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LIFE IS BIUTIFUL (SOMETIMES)
I went to see Biutiful, the latest film by Alejandro Inarritu, starring Javier Bardem. Inarritu, along with Alphonse Cuaron and Guillermo Del Toro, is one of the Mexican directors who has made such an impact over the last decade in Hollywood. He has made previous films like Babel and 21 Grams, movies that are cerebral with a lot to say. In Biutiful, he presents a Barcelona that is seamy, seedy and sleazy and yet vibrant and alive at the same time. Bardem plays Uxbal, a directionless man split from his crazy wife Marambra (Maricel Alvarez), and he has custody of his two children, a son and a daughter. To make money, he visits local funeral parlours and ‘speaks’ to the recently departed relatives of its mourners. He continues his meanderings until he receives serious medical news and it forces him to change his outlook on life. In the hands of a lesser practitioner, his part would be mawkish or disconnected but Bardem is magnificent as Uxbal: magnetic on screen, totally dominating proceedings. Inarritu is a fantastic director and, while Biutiful won’t be to everybody’s taste, anyone interested in serious cinema will be blown away by the depth and breadth of this movie, which also debates the plight of immigrants forced to live in substandard accommodation and exploited by their employers and how people come to terms with their own mortality. It is an exquisite masterwork and a more than worthy addition to the director’s other movies…
I also went to see Killing Bono, a film that is only really notable because it contains the last screen performance of Pete Postlethwaite. Directed by Nick Hamm, the film looks at two Irish brothers, Neil and Ivan McCormick (played respectively by Ben Barnes and Robert Sheehan), who went to school with Bono and the rest of U2 in Ireland and spend the rest of their lives trying to get out from under their shadow. The problem with the whole film is that the script is hackneyed, clumsy and unconvincing. The actors playing the two brothers make a decent fist of it but none of it rings true. Postlethwaite as gay photographer and landlord Karl shows why he was so well-regarded as an actor before his early passing this year but he’s totally wasted. Martin McCann who plays Bono isn’t bad but everything feels lightweight and artificial. Peter Serafinowicz as their manager, Hammond, is embarassingly awful on screen and the humour that runs through the film is cringeworthy. So not exactly a fitting epitaph for Postlethwaite, Killing Bono is the sort of British film that FilmFour used to make in the Eighties and will disappear almost as soon as it’s arrived…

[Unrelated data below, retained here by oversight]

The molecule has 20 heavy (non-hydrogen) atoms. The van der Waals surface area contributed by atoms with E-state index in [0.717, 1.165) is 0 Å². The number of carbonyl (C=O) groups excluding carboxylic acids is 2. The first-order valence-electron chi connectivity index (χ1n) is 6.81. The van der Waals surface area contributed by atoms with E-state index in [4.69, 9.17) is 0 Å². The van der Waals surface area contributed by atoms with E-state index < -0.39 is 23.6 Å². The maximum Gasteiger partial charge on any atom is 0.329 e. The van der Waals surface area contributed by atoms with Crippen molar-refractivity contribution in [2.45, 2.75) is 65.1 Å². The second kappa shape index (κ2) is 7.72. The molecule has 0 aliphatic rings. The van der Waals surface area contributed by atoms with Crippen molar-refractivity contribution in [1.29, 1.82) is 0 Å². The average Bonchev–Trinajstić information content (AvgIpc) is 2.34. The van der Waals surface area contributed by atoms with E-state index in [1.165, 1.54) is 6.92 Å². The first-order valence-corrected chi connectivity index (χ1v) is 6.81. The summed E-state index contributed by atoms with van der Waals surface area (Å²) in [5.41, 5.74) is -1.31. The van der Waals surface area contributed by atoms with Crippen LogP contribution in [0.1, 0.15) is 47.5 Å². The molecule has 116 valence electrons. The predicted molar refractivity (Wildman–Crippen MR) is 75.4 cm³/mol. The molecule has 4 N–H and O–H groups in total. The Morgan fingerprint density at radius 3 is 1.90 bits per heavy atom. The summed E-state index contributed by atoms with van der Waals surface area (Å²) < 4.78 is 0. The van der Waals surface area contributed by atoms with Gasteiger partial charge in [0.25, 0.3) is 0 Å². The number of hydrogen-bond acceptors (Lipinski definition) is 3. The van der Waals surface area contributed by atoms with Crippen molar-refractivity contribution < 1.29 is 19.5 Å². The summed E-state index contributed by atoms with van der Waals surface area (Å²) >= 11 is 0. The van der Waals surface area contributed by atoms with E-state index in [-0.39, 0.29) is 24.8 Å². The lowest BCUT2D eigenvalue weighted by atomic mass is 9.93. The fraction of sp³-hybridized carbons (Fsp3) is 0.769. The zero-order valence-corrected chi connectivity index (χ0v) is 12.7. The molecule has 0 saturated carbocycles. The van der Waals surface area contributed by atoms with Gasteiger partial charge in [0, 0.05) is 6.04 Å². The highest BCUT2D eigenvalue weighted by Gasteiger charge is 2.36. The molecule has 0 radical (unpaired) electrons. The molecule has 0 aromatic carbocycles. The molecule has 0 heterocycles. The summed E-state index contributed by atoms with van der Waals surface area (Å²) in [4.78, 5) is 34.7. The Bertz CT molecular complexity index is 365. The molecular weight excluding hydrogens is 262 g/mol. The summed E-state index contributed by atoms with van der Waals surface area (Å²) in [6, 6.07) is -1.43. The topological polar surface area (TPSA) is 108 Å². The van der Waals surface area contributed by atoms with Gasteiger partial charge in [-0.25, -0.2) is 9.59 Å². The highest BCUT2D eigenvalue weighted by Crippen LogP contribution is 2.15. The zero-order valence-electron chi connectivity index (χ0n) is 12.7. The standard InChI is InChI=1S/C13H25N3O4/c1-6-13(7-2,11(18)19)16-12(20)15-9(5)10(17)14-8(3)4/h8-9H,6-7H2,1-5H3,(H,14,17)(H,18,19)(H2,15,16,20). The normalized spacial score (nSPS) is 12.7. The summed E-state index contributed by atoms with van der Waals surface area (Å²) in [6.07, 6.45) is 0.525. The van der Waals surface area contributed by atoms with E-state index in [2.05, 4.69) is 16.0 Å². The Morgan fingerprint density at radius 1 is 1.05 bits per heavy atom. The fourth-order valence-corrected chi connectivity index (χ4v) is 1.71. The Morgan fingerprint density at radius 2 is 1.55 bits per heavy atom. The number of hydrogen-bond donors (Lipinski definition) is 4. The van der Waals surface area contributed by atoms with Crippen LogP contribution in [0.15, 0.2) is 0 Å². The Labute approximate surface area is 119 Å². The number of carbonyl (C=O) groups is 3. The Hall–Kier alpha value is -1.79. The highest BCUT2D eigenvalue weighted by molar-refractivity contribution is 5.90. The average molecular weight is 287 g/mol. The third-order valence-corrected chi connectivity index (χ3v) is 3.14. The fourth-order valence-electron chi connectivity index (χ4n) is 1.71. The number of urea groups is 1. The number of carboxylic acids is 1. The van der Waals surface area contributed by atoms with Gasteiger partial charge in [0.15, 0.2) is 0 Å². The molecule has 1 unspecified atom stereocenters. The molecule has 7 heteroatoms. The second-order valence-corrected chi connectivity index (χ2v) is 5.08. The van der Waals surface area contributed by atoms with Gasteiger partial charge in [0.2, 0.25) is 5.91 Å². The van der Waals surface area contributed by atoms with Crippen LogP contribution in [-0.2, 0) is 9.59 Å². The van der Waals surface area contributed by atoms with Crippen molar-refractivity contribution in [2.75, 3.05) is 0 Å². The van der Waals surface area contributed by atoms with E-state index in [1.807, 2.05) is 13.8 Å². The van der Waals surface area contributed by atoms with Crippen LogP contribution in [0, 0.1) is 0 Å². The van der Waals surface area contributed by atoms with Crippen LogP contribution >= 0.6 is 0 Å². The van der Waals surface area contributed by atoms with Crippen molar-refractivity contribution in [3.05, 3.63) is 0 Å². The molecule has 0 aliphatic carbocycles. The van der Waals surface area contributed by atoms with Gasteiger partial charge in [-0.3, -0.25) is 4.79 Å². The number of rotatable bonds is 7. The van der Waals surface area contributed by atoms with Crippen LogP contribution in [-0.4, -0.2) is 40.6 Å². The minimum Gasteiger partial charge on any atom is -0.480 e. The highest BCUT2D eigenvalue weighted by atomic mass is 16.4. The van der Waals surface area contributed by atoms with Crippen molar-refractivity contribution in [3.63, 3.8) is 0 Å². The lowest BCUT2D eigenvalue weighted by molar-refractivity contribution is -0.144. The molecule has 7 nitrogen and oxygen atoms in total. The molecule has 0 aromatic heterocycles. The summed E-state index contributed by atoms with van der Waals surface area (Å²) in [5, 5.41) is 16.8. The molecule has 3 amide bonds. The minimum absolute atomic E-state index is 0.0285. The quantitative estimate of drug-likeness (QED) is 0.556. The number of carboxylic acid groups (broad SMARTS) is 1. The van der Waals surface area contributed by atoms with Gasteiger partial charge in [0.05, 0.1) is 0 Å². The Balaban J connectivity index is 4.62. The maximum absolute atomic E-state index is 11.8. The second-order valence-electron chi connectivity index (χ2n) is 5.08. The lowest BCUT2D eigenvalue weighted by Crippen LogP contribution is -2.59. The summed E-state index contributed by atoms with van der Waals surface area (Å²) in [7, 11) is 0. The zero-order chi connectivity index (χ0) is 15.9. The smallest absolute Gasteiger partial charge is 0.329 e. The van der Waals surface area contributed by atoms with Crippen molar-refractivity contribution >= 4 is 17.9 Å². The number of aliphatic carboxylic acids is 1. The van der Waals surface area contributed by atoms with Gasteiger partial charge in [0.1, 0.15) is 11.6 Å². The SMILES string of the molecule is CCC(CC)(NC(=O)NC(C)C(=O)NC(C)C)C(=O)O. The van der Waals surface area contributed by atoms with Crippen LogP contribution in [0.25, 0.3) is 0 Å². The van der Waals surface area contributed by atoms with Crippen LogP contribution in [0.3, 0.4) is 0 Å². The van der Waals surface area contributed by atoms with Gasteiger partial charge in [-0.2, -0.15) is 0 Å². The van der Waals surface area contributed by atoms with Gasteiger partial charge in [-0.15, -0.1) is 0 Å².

THREE-DIMENSIONAL THINKING
It’s not often that I’m invited to something unusual for a press screening but when I received the email invite for U2 3D at the IMAX at Waterloo, I thought I’d give it a try. It’s, as it sounds, an 85-minute concert film featuring Bono and the band filmed in 3D for the entire length. And it was a very odd experience at first: sitting in your seats while people throw virtual beer and Adam Clayton seemingly stands three inches from your seat. I admit that I don’t like all of U2’s musical catalog and some of the songs here like ‘Love and Peace’ and ‘Bullet The Blue Sky’ were in danger of disappearing up Bono’s fundament but the versions of ‘The Fly’ and ‘Vertigo’ were absolutely electric. U2 3D is a totally immersive experience and it really does feel like you are at the concert with the tens of thousands of Argentinians filmed here except without the difficult parking and the exorbitant ticket prices. This film takes concert footage to a new level and points the way to the future of the form. Directors Mark Pellington (Mothman Prophecies, Arlington Road) and Catherine Owens, with Director of Photography Tom Krueger and Director of 3-D Photography Peter Anderson, have managed to pull off an impressive and memorable event. If you have an IMAX cinema then you could do worse than check this out but you do need to be a little bit of a fan of the band…

www.U23D.co.uk